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Many people are still puzzled about the fact that America’s economy has recovered while Europe remains stuck near recession. It is indeed largely a factor of two forces: Europe by and large chose the path of fiscal austerity while America chose stimulus, and America also has control over its own currency, while member states under the euro currency do not. Most economic analyses of the last four years begin and end there, concluding that the dual force of fiscal contraction and monetary skittishness has unreasonably slowed Europe’s recovery and cost its economy dearly. In another aspect, demographics can also help explain the real economic chasm between Europe and the United States in recent years. A quick scan of the US Census Bureau’s list of spending by age group shows that consumers in their thirties and forties lead in several other categories as well. Per person, they spend the most on food, housing services, furniture, apparel, footwear, and entertainment. They are an entrepreneurial bunch as well. According to the Kauffman Foundation, the median age of a company founder when beginning his or her current business is forty. They are, quite literally, the most vital cohort in modern economies.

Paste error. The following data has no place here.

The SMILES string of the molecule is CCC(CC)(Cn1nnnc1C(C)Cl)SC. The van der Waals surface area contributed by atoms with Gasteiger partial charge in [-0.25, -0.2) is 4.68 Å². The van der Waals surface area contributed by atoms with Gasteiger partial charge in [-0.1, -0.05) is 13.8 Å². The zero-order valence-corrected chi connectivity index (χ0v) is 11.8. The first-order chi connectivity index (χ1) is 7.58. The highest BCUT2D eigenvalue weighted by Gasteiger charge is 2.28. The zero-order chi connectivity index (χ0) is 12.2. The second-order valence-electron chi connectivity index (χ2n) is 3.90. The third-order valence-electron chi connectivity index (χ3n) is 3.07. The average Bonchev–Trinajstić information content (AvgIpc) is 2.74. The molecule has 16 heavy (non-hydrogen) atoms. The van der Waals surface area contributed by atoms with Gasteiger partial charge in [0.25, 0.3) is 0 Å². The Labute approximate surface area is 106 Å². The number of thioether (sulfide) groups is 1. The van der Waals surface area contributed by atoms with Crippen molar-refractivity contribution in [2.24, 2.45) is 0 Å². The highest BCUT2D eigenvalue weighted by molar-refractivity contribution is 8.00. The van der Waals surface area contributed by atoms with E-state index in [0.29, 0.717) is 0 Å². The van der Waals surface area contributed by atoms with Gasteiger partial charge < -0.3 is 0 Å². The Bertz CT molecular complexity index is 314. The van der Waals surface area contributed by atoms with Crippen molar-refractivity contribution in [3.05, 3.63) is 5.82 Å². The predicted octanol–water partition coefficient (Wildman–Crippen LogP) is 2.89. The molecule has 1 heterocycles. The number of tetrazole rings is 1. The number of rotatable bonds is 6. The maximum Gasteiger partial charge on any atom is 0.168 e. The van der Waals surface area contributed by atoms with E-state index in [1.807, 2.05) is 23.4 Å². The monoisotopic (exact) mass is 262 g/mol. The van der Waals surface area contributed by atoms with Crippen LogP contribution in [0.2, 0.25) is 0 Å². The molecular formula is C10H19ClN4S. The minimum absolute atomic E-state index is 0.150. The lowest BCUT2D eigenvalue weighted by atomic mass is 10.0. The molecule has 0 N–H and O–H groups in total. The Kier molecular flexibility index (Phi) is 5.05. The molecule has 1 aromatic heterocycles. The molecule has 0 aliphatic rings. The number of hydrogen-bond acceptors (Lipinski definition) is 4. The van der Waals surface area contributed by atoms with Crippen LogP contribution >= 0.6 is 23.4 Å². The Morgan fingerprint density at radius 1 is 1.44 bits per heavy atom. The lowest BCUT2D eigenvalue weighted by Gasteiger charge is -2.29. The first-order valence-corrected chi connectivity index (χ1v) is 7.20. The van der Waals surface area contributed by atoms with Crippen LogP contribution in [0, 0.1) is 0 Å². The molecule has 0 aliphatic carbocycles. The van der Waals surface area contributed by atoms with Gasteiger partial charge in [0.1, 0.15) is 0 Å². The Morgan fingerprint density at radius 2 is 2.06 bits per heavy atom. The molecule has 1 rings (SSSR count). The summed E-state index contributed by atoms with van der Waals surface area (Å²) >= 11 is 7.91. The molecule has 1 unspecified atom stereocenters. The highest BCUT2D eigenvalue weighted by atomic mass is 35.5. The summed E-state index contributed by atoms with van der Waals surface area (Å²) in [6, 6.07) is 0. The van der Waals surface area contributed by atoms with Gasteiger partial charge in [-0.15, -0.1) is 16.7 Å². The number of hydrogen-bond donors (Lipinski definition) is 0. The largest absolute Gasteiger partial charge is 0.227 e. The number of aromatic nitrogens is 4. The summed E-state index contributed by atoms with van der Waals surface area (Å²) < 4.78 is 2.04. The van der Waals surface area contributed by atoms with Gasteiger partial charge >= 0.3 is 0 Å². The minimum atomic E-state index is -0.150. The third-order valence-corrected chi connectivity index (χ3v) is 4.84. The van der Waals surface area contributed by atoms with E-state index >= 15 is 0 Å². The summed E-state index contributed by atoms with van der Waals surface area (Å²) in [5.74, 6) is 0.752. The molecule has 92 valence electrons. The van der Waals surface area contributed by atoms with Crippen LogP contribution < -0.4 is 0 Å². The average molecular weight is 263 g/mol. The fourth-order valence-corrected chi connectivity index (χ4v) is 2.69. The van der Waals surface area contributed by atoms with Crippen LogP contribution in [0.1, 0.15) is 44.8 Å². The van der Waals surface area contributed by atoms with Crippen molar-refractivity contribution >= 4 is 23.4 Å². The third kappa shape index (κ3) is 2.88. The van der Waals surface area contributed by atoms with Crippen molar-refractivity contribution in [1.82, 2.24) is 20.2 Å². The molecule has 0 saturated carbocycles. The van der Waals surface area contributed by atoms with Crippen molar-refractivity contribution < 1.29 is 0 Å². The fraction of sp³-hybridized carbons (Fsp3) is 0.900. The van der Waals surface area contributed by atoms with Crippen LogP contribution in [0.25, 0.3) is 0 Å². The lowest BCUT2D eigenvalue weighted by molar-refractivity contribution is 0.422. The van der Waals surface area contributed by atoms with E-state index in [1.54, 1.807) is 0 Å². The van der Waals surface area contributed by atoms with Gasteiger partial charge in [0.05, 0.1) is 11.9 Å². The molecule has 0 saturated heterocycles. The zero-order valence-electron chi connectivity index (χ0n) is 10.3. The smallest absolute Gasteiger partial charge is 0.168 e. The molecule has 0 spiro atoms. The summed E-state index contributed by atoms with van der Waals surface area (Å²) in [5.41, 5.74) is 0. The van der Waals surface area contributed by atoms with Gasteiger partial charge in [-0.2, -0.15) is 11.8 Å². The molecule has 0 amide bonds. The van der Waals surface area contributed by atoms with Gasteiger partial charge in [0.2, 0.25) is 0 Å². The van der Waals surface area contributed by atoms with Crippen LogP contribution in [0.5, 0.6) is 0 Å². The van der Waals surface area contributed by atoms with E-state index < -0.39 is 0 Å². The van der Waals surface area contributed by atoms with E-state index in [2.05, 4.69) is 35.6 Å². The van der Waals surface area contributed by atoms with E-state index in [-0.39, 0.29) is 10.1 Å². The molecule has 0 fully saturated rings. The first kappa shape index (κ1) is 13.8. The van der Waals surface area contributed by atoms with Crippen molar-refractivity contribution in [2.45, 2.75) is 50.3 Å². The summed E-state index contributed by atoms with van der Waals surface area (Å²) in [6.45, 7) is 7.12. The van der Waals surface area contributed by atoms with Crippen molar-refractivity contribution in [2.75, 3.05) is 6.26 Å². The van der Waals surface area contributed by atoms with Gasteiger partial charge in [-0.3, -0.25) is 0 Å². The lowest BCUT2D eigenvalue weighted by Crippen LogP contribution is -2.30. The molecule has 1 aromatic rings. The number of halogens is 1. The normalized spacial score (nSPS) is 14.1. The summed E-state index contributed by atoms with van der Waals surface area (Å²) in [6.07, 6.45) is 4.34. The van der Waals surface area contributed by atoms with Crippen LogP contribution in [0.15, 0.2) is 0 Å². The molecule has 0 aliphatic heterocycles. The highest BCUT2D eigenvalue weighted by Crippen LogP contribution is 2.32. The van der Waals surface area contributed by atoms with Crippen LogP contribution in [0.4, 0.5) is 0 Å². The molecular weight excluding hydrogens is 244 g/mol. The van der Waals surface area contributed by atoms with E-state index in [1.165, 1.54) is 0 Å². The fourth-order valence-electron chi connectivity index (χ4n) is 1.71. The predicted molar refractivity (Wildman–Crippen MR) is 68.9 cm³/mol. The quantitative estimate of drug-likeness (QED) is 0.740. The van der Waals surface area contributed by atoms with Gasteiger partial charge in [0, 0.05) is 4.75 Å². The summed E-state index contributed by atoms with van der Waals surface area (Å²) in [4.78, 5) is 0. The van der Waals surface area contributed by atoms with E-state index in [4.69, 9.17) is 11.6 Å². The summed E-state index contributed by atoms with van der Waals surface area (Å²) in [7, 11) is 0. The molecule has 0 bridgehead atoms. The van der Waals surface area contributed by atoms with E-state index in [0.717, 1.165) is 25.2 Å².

But something important, and different, has happened to this prime-age group in the US and Europe in recent years. According to IMF, since the global economy began to slow in 2007, the number of European citizens between the ages of thirty and forty-four has declined by 2.6 million, or nearly two percent. In America, the cohort has increased by a quarter million, not a large gain, but hardly the gaping decline seen across the Atlantic. This divergence in prime-age consumers alone explains a meaningful share of the difference between European and American consumer spending trends over the last several years.